Heart Disease Definition:

Heart Disease/Cardiovascular disease refers to conditions that involve narrowed/blocked blood vessels, causing heart attacks.

Heart Disease Includes:

  • Coronary artery diseases (CAD) such as angina and heart attacks
  • Stroke
  • Heart failure
  • Hypertension

Symptoms of Heart Disease:

  1. Chest Pain - Tightnes/Pressure in chest
  2. Stomach Pain - Burning or Indigestion-type of pain
  3. Feeling hot and sweating
  4. Leg pain - cramping sensation in calves
  5. Choking Sensation
  6. Irregular heartbeat
  7. Swollen ankles
  8. Exhaustion

Causes of Heart Disease

  • High blood pressure
  • Smoking
  • Diabetes
  • Lack of exercise
  • Obesity
  • High blood cholesterol
  • Poor diet
  • Excessive alcohol consumption

Risks that are difficult to prevent:

  • Age - the risk of getting heart disease is proportional to one's age
  • Genetics - Having relatives with heart disease increases the risk of heart disease being passed down
  • Gender - Men are at a greater risk of having heart disease compared to women

Prevention of Heart Disease

Heart disease is the leading cause of death for both men and women. Yet, it is estimated that 90% of heart disease is preventable. Prevention of atherosclerosis involves improving risk factors through: healthy eating, exercise, avoidance of tobacco smoke and limiting alcohol intake. Going for regular health screenings (Blood pressure/ Cholesterol levels/ Diabetes) is also a good habit to inculcate.

Treating risk factors, such as high blood pressure, blood lipids and diabetes is also beneficial.

Recent Questions

Is a cholesterol ratio of 5.6 serious?

To know the number of Total cholesterol alone is not adequate. This is because Total cholesterol = bad cholesterol + good cholesterol. Therefore a high level of Total cholesterol may be due to a high value in bad cholesterol (which is undesirable); or may be due to high level in good cholesterol (which is desirable). So, the Ratio in dividing Total cholesterol by good cholesterol (ie. Total C/HDL-C), will give a better assessment of a person’s cardiovascular risk. In general, a Ratio of < 3. 5 (some recommend 4. 0) is desirable, while ratio of equal or > 3. 5 (some recommend 4.

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Answered By

Human

does SCAD always show up on an ECG or x-ray?

So, as the name suggests, SCAD (Spontaneous coronary artery dissection) is spontaneous. It happens suddenly, so if we are talking about whether it shows up on ECG, then yes, only if you happen to do the ECG at the moment of symptom. Spontaneous Coronary Artery Dissection depends on when or where it occurs. If it occurs in a certain territory in the heart that the ECG can reflect on, then it can show up as an ECG sign. Because it is acute, it's almost like an acute heart attack because the dissection can potentially occlude the artery, but otherwise, it can't be seen. You can go for a CT scan.

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Answered By

Dr Teck Kee Ang

Cardiologist

Recent Sessions

When Chest Pains are a Warning: Intervention for Heart Conditions

Ended on August 12, 2020

Dr Ang Teck Kee is a Consultant and Interventional Cardiologist with more than 15 years of clinical experience. He graduated from the Yong Loo Lin School of Medicine, National University of Singapore (NUS) in 2004 with a Bachelor of Medicine and Surgery (MBBS). He obtained his post-graduate Internal Medicine degree, Membership of the Royal College of Physicians (United Kingdom) in 2010.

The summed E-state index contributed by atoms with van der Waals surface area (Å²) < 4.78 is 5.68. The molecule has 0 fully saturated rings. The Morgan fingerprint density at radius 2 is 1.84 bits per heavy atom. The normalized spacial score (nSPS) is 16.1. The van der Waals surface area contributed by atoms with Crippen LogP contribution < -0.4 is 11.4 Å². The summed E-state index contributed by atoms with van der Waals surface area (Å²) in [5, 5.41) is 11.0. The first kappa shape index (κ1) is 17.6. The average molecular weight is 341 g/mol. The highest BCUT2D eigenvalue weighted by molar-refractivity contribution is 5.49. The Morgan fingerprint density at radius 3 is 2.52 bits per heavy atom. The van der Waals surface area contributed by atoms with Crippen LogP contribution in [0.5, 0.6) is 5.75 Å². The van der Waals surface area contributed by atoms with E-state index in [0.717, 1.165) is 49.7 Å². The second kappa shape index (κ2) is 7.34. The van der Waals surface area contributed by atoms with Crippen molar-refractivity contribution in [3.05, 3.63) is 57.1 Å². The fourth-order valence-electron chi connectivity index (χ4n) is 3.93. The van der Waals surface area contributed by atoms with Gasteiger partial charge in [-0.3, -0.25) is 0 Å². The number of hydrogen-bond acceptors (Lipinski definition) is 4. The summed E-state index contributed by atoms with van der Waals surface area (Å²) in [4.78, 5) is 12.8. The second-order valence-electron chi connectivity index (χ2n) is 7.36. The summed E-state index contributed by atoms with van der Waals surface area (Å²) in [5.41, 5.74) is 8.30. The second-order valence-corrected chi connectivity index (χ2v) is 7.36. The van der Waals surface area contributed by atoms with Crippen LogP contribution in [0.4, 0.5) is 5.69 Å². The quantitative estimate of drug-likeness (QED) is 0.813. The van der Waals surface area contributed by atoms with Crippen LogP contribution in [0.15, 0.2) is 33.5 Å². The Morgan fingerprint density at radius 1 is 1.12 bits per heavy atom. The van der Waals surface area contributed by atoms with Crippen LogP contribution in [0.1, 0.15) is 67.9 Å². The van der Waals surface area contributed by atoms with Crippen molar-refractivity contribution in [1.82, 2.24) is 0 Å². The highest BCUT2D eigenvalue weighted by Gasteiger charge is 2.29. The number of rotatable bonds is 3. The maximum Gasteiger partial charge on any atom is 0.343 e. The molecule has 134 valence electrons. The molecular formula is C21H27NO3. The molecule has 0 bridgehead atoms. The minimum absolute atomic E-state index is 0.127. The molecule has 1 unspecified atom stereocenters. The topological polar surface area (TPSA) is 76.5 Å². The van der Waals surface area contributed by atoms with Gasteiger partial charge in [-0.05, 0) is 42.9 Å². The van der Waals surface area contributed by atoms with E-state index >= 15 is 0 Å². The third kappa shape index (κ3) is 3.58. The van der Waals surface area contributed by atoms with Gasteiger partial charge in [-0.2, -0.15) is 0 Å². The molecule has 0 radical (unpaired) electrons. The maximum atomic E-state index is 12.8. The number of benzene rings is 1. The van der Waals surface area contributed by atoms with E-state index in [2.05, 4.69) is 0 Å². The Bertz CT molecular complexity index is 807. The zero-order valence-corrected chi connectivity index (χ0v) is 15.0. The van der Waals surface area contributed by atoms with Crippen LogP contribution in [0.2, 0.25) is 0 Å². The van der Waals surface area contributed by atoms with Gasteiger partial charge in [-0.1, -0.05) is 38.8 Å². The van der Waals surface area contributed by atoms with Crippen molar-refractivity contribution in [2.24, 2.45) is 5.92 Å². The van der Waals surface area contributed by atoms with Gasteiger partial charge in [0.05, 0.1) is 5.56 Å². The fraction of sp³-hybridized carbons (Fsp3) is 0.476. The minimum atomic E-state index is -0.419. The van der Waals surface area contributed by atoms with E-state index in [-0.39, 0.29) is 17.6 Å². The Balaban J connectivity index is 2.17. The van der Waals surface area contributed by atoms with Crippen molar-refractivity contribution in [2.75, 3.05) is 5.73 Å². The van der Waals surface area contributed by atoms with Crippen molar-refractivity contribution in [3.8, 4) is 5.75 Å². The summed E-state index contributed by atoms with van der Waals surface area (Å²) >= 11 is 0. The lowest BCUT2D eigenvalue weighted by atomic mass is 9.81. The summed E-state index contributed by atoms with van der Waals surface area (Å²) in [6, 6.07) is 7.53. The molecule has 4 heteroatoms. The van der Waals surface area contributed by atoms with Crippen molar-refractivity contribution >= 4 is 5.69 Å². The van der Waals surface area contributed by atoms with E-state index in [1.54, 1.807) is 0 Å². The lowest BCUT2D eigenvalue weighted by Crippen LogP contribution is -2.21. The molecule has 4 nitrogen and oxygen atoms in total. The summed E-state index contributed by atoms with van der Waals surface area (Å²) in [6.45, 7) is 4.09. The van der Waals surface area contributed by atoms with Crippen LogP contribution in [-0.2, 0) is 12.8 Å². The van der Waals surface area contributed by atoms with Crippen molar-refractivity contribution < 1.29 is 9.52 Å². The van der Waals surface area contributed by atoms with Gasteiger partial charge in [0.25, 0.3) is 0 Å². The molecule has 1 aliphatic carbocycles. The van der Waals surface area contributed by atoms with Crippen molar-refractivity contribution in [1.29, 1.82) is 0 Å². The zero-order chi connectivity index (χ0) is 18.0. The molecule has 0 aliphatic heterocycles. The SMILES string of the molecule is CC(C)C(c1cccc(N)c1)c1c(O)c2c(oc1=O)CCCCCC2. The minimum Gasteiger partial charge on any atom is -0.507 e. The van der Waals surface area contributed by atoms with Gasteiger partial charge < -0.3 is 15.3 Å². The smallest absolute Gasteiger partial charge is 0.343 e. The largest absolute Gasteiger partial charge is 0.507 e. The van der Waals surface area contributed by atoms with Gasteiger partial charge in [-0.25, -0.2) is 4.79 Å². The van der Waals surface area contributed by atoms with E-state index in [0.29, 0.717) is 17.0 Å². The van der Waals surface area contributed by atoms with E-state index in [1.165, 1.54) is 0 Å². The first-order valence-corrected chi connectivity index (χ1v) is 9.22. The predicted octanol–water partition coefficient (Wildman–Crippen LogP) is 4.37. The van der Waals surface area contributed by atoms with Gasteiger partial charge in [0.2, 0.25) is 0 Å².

Dr Ang underwent his Cardiology Advanced Specialty Training in Khoo Teck Puat Hospital (KTPH), Singapore from 2011-2014 and was accredited by Singapore Medical Council (SMC) and Ministry of Health Singapore (MOHS) as a specialist in Cardiology in 2014.

In 2016, he was awarded the Human Manpower Development Program (HMDP) scholarship by MOH to further sub-specialise in the field of Interventional Cardiology at Liverpool District Hospital, New South Wales, Sydney. He spent a year under the mentorship of world-renown Professors and experts in Interventional Cardiology and was trained in the latest advances in the Interventional Cardiology arena.

Heart Palpitations: Are They Always Abnormal?

Ended on July 29, 2020

Dr Ang Teck Kee is a Consultant and Interventional Cardiologist with more than 15 years of clinical experience. He graduated from the Yong Loo Lin School of Medicine, National University of Singapore (NUS) in 2004 with a Bachelor of Medicine and Surgery (MBBS). He obtained his post-graduate Internal Medicine degree, Membership of the Royal College of Physicians (United Kingdom) in 2010. Dr Ang underwent his Cardiology Advanced Specialty Training in Khoo Teck Puat Hospital (KTPH), Singapore from 2011-2014 and was accredited by Singapore Medical Council (SMC) and Ministry of Health Singapore (MOHS) as a specialist in Cardiology in 2014. He subsequently returned to Singapore in 2017, working as a Certified Senior Interventional Cardiologist, providing 24/7 acute heart attack interventional service in KTPH. He has since taught and mentored up and coming Interventional Cardiology fellows rotating through KTPH Cardiology in his role as an Interventional Cardiologist in KTPH. To date, he has performed more than 3,000 invasive coronary angiography and percutaneous coronary intervention procedures, mostly through the less invasive radial (wrist) artery approach. He is very well versed in the use of ultrasound guided puncture of artery, which is extremely useful in certain subset of patients with difficult to access arterial system.

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